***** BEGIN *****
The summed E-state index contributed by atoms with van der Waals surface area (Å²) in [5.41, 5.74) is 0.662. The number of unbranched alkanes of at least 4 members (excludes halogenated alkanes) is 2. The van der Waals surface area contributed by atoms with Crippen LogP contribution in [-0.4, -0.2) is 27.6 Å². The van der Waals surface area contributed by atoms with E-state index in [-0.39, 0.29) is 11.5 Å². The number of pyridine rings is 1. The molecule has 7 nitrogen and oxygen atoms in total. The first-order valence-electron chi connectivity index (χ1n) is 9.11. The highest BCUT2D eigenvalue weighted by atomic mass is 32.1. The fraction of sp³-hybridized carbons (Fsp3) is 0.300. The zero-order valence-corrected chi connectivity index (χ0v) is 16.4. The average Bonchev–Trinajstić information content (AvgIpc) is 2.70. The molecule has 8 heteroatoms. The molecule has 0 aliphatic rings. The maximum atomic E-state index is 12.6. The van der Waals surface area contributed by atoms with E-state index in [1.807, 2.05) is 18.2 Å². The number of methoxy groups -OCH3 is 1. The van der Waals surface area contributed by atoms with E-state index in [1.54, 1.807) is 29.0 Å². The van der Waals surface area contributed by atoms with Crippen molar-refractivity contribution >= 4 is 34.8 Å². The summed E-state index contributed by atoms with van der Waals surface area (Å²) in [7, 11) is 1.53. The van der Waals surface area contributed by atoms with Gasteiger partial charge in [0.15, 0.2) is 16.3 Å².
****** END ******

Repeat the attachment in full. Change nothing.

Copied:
The summed E-state index contributed by atoms with van der Waals surface area (Å²) in [5.41, 5.74) is 0.662. The number of unbranched alkanes of at least 4 members (excludes halogenated alkanes) is 2. The van der Waals surface area contributed by atoms with Crippen LogP contribution in [-0.4, -0.2) is 27.6 Å². The van der Waals surface area contributed by atoms with E-state index in [-0.39, 0.29) is 11.5 Å². The number of pyridine rings is 1. The molecule has 7 nitrogen and oxygen atoms in total. The first-order valence-electron chi connectivity index (χ1n) is 9.11. The highest BCUT2D eigenvalue weighted by atomic mass is 32.1. The fraction of sp³-hybridized carbons (Fsp3) is 0.300. The zero-order valence-corrected chi connectivity index (χ0v) is 16.4. The average Bonchev–Trinajstić information content (AvgIpc) is 2.70. The molecule has 8 heteroatoms. The molecule has 0 aliphatic rings. The maximum atomic E-state index is 12.6. The van der Waals surface area contributed by atoms with E-state index in [1.807, 2.05) is 18.2 Å². The number of methoxy groups -OCH3 is 1. The van der Waals surface area contributed by atoms with E-state index in [1.54, 1.807) is 29.0 Å². The van der Waals surface area contributed by atoms with Crippen molar-refractivity contribution >= 4 is 34.8 Å². The summed E-state index contributed by atoms with van der Waals surface area (Å²) in [7, 11) is 1.53. The van der Waals surface area contributed by atoms with Gasteiger partial charge in [0.15, 0.2) is 16.3 Å².